The Countryside Conservancy, a nonprofit formed in the late ’90s to re-establish farms in the Cuyahoga Valley National Park, now operates farmers markets at Howe Meadow and Highland Square in Akron. “We also have other programs to help up-and-coming farmers find land, connect local growers to chefs and consumers and educate citizens about the importance of local food systems,” says Local Food Programs and Market Manager Beth Knorr.
Akron Summit Community Action (ASCA), a private, nonprofit corporation dedicated to providing a wide range of services for low-income residents of Summit County, has been committed to improving nutrition and stimulating the local economy through fresh local food via support of community gardens, farmers markets and nutritional education.
In the past few years, it has stepped up its efforts, pledging resources for involving the low income community in community gardening, starting farmers markets and getting inner-city corner stores to carry fresh produce throughout the city’s notorious and extensive food desert neighborhoods.
What is attributed to ultimately galvanizing the local food movement in Akron?
The Summit County Food Policy Coalition (SFPC) was founded in 2009, with regularly scheduled quarterly public meetings, is attributed to spawning many of Akron’s current local food projects. The SFPC manages a pilot program to bring more fresh foods into Akron’s corner stores, maps food deserts and developed a food charter adapted by Summit County and the cities of Akron, Cuyahoga Falls and Fairlawn. It’s a policy document to establish priorities for building the county’s local food system and economy.
Growing Hope, branching out of SFPC, is a collaboration with chief sponsors–Crown Point, The Countryside Conservancy and ASCA and facilitated by Round River Consulting. A myriad of other nonprofits, government entities, community agencies and local food proprietors such as Ms Julie’s Kitchen and Mustard Seed, also participate.
The first Growing Hope Food Summit, April 2011, was organized in response to the results of the mandated Community Health Assessment commissioned by Akron Children’s Hospital, Akron General Health System and Summa Health System that pointed to the need to increase access to affordable fresh foods for Summit County’s residents, particularly those of low-income. It was designed to develop strategies aimed at creating a localized food system to increase accessibility, strengthen the economy and empower the residents.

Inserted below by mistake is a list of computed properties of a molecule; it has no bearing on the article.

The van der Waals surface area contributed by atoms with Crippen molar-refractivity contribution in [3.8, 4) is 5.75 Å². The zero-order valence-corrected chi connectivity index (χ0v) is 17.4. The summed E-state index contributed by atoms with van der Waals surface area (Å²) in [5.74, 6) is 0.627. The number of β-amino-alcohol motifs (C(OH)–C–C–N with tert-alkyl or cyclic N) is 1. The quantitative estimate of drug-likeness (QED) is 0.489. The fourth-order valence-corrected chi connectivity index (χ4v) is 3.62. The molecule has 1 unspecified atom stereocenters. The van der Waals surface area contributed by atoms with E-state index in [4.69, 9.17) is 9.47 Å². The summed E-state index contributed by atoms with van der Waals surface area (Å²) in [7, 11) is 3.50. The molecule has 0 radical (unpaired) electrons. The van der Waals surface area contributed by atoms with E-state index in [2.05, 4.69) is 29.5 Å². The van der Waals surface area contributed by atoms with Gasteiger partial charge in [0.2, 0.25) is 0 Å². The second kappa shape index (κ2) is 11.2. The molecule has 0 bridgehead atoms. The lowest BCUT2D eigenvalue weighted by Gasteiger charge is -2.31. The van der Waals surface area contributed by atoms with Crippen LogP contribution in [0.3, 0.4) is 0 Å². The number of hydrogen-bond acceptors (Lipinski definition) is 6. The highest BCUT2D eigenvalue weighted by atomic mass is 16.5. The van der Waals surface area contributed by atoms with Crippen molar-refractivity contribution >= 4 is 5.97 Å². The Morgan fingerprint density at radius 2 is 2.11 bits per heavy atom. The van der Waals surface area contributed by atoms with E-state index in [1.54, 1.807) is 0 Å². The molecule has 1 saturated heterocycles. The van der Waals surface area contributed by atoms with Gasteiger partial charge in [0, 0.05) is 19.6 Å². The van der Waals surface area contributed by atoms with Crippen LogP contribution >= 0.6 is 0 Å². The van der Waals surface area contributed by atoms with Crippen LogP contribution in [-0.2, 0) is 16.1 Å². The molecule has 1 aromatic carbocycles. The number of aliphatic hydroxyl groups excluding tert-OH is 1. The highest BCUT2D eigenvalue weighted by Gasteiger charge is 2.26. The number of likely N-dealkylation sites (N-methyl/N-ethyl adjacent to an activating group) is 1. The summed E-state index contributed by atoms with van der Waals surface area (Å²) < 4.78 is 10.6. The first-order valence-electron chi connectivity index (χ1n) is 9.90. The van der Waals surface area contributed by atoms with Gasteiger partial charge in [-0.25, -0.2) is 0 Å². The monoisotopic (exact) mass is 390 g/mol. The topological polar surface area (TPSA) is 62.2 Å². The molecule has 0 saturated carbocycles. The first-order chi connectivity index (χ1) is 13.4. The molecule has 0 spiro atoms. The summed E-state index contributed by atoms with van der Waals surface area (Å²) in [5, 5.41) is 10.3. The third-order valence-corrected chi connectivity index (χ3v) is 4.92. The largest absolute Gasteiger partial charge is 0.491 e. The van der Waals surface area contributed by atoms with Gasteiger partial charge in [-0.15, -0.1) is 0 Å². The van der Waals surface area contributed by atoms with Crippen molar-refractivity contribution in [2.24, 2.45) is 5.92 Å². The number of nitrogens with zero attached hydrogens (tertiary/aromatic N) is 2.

Planting the seeds, reaping a bountiful harvest of local food projects
Since the Summit was held, Growing Hope has continued to provide a steady stream of community programs, including its annual summit, food documentary movie nights, community garden tours and healthy food cooking workshops.
Neighborfood, also sprouting out of SFPC, focuses on learning how to grow food and provides guidance and microgrants for new community gardens. It’s a kind of support group for community gardens, providing a forum for “foodies” to share their successes and challenges while raising the visibility of community gardens as a whole.
Also boosting the community garden effort is OSU Extension Service – Summit County’s commitment to offer its Master Gardeners’ expertise and “Farm to School” curriculum to assist new and developing community gardens, many which are church- and public school-affiliated.
Akron’s local food movement is also impacting local dining establishments, corner stores and alternative populations who in the past have been neglected or bypassed altogether. A few food emporiums featuring local fresh food include Ms. Julie’s Kitchen, Edgar’s Restaurant, Urban Eats, Hattie’s Cafe, Chin’s Place, The Blue Door and The Rail. Unique organic food purveyors include Plant Kingdom Snackery & Bakery’s hemp seed-based snacks and Akron Honey Company.
The Karen and Bhutanese refugees whose numbers are surging throughout Akron, particularly in the North Hill neighborhood, are also participating due to their backgrounds steeped in agriculture. Oscar BaAye, a Karen native and community activist, says, “Urban farming is ideal for the Karens’ future here. It’s an economic opportunity we can all rally behind.” The Karens have already introduced specialties like terracing, underground irrigation and alternative crops to community gardens and vacant lots in Akron’s urban core.